That brings us to what is happening on The Borg Artifact in the meantime. Rizzo, the deliciously driven Peyton List is tearing the ship apart in search of El Nor (Evan Evagora) who has summoned help via a Ranger disc he found. Just as Rizzo’s team has found him and is about to overwhelm the young warrior, help arrives with guns blazing in the form of Jeri Ryan’s heroic Seven of Nine, aka Annika. What evolves from then is an edge of your seat battle of wits between Rizzo and Seven. We learn the background and purpose of her mission, including a somewhat surprising familial connection. List continues to chew the scenery as she blasts her way through the cube killing still assimilated Borg before they can be activated. Yet, never is she more chilling than when she utters that menacing Borg refrain, “Resistance is Futile.” In the end, she is subdued by some of the free Borg on the ship, I sincerely hope she is not dead as I would love to see her live to do battle with Seven of Nine again.
Ryan matches her scene for scene as Seven blasts her way in to rescue then comfort El Nor, then calmly takes command and reactivates the Borg cube to stop Rizzo. She is the action hero we all want on our side in this episode, but it is that moment where she makes the almost ultimate sacrifice to reconnect herself to the ship only Borg collective she has created to guide them to safety. That moment where she stands there stoically as the computer connects her to the new collective and her eyes go from nearly teary-eyed to flat then black as the collective takes over will go down as one of THE iconic moments of this series. Then, she takes it up several notches, when after appearing to defeat the Romulans, she is released from the collective with the comment, “Annika still has work to do.” From here on out to me, Seven of Nine is gone and we should refer to this space heroine as Annika. I cannot say it enough that both this character and actress that deserves a Star Trek series of her own, there are so many more stories there to tell.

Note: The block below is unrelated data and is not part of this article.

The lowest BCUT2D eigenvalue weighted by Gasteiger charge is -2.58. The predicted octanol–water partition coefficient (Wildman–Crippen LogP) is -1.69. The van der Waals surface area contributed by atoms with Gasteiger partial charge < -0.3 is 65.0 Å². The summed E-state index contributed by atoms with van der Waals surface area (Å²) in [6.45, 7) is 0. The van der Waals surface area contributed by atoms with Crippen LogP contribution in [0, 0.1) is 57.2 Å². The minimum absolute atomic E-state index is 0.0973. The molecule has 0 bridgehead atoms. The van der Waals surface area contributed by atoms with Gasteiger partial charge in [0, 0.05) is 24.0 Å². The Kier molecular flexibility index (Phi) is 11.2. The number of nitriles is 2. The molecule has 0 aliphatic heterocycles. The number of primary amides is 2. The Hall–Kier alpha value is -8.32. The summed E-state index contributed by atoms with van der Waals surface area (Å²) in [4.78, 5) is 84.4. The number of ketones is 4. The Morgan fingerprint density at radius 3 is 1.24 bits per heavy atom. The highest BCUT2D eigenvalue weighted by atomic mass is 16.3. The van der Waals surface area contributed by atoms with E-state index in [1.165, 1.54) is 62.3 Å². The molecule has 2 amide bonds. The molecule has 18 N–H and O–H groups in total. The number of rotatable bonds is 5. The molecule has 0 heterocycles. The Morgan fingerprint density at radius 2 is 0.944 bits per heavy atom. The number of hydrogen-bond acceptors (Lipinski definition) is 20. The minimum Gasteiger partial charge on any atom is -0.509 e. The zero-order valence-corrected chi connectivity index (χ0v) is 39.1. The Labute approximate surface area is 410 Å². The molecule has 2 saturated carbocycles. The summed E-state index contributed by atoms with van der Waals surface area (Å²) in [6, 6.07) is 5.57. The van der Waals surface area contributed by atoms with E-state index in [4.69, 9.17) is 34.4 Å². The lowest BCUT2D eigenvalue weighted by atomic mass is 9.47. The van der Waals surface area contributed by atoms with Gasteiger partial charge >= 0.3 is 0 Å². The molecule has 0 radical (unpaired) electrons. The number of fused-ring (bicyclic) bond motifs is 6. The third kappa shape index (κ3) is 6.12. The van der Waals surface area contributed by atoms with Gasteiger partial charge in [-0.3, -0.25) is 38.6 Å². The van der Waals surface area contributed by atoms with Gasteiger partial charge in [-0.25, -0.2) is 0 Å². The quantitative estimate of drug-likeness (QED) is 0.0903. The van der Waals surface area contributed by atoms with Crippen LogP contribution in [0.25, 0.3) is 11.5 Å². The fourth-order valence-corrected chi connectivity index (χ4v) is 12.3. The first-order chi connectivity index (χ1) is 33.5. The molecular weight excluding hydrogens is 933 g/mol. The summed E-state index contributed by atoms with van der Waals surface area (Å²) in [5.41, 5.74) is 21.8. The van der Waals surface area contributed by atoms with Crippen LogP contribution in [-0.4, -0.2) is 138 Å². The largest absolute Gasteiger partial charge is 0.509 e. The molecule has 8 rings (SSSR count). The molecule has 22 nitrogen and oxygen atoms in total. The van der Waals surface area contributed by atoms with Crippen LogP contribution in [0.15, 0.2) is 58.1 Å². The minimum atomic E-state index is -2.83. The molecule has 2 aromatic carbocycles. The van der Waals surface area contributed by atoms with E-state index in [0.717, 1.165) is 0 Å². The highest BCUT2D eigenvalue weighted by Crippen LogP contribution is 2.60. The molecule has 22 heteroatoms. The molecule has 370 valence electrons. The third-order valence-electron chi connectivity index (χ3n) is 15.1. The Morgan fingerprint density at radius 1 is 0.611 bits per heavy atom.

There were so many amazing moments in this episode that it was difficult to include them all in this review but I would be remiss to also mention a very subtle powerful moment near the end of the episode when Picard instinctively took command by finally sitting in the Captain’s chair of the La Siena. What made the scene even better was him realizing that he couldn’t drive the ship and this mission alone, he needed his team. Without question, Broken Pieces will go down as one of those episodes that fans in the future will refer to with awe and respect. It was clearly the best episode so far of the first season of Star Trek: Picard. What were your thoughts on the episode? Share them in the comments below.